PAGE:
ICJ: Nigeria pledges commitment, accepts ruling

International Court of Justice - ICJ

Nigeria on Thursday pledged its continued commitment to supporting the International Court of Justice (ICJ) as demonstrated by acceptance of the court’s ruling on the border dispute between Nigeria and Cameroon.

Nigeria’s Ambassador/Permanent Representative to the UN, Amb. Samson Itegboje, made this known while delivering the country’s statement on “The Report of the International Court of Justice” in New York.

Itegboje said: “Nigeria will continue to abide by her commitment to the promotion of international justice and the peaceful settlement of disputes, as a State Party to the Statute of the ICJ.

“By accepting the Court’s ruling on our border dispute with Cameroon, we have demonstrated our conviction and commitment to the precepts and principles of the Court.

“We encourage all member states to continue to offer their support to the activities of the court in its efforts to promote international justice and the rule of law,” he said.

According to him, the ICJ is an important part of the United Nation’s mechanisms for the promotion of the rule of law and the maintenance of international peace and security through the administration of international justice.

“To be sure, the court has made tremendous contributions to the promotion of and respect for the rule of law at the international level,” he said.

The Nigerian envoy said that over the years, the court has continued to play a vital role in the maintenance of international peace and security through its rulings and judicial notices.

“It has also contributed remarkably to the corpus of international jurisprudence,” he said.


Burundi first country to quit ICC

Burundi is officially the first country to withdraw from the International Criminal Court following a notice a year ago but key rights groups are displeased.

The pullout takes effect Friday, after President Pierre Nkurunziza signed a decree in 2016. Under the Rome Statute, the ICC’s founding treaty, withdrawal takes effect a year after notification.

Burundi’s parliament voted overwhelmingly to remove the country from the court’s jurisdiction.

The move was unprecedented in a continent whose leaders often complain that the court disproportionately targets Africans.

But Human Rights Watch issued a statement saying the withdrawal shields agencies from accountability.

“Burundi’s official withdrawal is the latest example of the government’s deplorable efforts to shield those responsible for grave human rights violations from any kind of accountability,” associate director Param-Preet Singh said.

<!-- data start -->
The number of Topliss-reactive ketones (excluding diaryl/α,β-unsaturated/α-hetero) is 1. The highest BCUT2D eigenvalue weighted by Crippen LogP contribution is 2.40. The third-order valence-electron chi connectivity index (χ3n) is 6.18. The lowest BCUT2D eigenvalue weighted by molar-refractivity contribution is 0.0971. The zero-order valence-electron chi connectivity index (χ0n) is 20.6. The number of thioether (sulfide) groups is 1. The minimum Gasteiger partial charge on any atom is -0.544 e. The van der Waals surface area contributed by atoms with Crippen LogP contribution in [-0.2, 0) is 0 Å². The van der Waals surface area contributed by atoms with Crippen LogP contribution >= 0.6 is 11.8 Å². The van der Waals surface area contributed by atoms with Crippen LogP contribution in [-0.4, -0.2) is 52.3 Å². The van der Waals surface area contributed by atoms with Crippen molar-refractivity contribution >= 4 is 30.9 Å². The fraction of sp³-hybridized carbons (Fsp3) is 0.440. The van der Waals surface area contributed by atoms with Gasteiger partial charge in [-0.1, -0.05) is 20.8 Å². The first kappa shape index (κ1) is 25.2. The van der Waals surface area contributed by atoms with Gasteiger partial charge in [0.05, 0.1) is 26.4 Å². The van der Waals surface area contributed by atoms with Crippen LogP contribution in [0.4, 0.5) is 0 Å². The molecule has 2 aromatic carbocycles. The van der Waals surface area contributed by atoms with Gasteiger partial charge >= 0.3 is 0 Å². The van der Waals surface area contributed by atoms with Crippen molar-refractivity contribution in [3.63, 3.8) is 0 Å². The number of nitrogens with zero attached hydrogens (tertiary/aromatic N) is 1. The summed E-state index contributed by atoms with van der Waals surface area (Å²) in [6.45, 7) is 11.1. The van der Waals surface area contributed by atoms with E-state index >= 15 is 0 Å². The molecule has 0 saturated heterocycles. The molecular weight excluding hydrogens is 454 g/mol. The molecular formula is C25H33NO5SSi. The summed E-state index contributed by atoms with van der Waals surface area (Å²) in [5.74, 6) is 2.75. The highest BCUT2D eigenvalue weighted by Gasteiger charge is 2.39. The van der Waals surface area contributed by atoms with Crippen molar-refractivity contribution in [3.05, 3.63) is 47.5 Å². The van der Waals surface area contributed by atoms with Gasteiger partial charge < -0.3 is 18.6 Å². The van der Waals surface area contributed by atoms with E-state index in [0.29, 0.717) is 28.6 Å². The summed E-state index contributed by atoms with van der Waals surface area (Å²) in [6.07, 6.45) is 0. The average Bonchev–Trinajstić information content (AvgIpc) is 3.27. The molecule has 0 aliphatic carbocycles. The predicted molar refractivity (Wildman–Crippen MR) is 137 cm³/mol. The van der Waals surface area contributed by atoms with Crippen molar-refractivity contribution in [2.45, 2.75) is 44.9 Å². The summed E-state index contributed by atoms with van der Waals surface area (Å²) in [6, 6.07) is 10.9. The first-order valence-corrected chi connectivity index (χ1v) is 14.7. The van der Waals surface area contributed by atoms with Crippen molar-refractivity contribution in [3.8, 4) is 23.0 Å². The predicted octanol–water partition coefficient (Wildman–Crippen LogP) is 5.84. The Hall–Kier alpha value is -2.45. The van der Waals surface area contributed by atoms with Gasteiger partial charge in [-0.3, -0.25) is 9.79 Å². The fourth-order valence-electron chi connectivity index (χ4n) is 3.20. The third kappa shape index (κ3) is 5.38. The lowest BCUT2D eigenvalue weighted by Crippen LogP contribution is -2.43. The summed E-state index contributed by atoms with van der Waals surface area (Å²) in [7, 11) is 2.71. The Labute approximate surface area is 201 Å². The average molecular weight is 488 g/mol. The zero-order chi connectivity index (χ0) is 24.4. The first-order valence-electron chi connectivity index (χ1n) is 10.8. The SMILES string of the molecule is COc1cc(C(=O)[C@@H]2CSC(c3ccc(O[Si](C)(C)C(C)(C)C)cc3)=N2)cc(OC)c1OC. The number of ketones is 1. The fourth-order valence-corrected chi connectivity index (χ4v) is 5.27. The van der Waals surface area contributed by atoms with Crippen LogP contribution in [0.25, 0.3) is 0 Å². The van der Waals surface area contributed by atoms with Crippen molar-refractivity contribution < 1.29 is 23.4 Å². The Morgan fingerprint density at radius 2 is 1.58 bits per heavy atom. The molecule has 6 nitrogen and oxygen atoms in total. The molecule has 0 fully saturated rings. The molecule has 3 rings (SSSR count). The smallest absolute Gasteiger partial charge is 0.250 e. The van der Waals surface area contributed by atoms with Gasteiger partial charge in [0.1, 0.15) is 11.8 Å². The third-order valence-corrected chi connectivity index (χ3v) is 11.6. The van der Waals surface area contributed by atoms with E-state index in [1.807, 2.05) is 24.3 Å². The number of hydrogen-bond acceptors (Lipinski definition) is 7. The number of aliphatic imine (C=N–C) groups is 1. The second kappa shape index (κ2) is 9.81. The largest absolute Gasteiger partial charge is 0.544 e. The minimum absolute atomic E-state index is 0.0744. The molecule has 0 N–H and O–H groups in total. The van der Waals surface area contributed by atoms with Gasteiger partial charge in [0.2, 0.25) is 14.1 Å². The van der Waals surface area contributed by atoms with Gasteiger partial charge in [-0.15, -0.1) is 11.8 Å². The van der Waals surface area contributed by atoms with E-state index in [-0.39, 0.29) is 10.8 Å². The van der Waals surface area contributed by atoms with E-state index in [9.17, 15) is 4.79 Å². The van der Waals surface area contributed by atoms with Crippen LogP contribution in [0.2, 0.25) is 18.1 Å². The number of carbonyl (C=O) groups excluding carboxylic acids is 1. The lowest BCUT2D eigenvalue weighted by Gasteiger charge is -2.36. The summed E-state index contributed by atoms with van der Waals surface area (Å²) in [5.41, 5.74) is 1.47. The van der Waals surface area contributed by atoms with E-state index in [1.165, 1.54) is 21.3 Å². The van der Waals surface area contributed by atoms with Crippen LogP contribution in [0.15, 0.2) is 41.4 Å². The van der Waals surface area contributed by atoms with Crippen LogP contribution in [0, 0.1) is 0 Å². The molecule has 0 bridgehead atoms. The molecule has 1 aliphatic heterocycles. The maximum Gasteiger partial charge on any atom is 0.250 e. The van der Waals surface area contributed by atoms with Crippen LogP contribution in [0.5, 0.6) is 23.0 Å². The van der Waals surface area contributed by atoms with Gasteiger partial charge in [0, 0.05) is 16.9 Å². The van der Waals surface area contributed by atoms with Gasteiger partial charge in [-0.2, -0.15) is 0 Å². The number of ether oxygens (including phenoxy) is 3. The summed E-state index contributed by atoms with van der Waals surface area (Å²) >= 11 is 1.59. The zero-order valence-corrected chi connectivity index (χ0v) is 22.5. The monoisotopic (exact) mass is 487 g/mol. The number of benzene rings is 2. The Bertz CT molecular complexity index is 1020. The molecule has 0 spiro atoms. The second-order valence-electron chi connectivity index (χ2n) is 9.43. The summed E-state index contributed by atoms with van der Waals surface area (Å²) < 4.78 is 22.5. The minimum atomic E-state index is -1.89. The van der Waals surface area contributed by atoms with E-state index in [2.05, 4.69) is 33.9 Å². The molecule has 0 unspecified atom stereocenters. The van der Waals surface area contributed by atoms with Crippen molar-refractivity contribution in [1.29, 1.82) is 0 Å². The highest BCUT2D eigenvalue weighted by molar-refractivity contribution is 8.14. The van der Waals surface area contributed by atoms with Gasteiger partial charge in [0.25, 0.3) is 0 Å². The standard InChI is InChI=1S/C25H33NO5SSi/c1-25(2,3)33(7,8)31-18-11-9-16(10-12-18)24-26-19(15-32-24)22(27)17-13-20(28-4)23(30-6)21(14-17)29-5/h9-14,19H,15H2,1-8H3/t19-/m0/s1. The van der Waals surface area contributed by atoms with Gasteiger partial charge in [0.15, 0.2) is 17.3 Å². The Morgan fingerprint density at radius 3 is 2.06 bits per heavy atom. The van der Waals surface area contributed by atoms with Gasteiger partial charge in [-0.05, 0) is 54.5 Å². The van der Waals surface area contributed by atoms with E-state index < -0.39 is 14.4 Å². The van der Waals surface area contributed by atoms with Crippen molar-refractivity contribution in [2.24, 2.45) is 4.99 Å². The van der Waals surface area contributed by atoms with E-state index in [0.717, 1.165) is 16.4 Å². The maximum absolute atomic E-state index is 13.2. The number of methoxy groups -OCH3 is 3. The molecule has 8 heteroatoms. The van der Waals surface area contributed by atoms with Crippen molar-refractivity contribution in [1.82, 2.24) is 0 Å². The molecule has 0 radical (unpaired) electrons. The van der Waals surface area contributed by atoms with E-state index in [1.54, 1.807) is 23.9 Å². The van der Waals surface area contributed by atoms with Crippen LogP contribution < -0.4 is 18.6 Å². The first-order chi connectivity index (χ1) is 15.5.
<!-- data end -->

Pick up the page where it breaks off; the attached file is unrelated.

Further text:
“We urge the ICC to take a progressive approach in interpreting its jurisdiction so victims maintain a viable path to justice.”

In April last year, the court opened a preliminary investigation into Burundi, focusing on killings, imprisonment, torture, rape and other sexual violence, as well as enforced disappearances.

The ICC said political violence had killed about 450 people and forced hundreds of thousands to flee.

Amnesty International said the “cynical ICC withdrawal” will not derail wheels of justice.

“The government has made a cynical attempt to evade justice by taking the unprecedented step of withdrawing from the ICC,” said organisation head Matt Cannock.

Cannock added that perpetrators, including members of the security forces, cannot so easily “shirk their alleged responsibility for crimes” under international law committed since 2015.

“Withdrawal from the Rome Statute does no, in any way, absolve Burundi of its obligations to end ongoing widespread human rights violations, or to address its abject failure to deliver justice for victims at the national level.”

The official noted ICC can continue its preliminary investigations regardless of Burundi’s efforts to stop its work by pulling out.

“Even if Nkurunziza’s government will not cooperate, the ICC has ways and means to investigate and prosecute crimes committed.”

Source:  The Star


Deliberate Famine Should Be a War Crime: UN Expert

Conflicts have proliferated around the world and with them has come a rise in food insecurity. Credit: Reuters

The deliberate starvation of civilians could amount to a war crime and should be prosecuted, said an independent UN human rights expert.

In a new report, the Special Rapporteur on the Right to Food, Hilal Elver, examined the right to food in conflict situations and found a grim picture depicting the most severe humanitarian crisis since the UN was established.

“Contrary to popular belief, casualties resulting directly from combat usually make up only a small proportion of deaths in conflict zones, with most individuals, in fact perishing from hunger and disease,” she said.

Conflicts have proliferated around the world and with them has come a rise in food insecurity.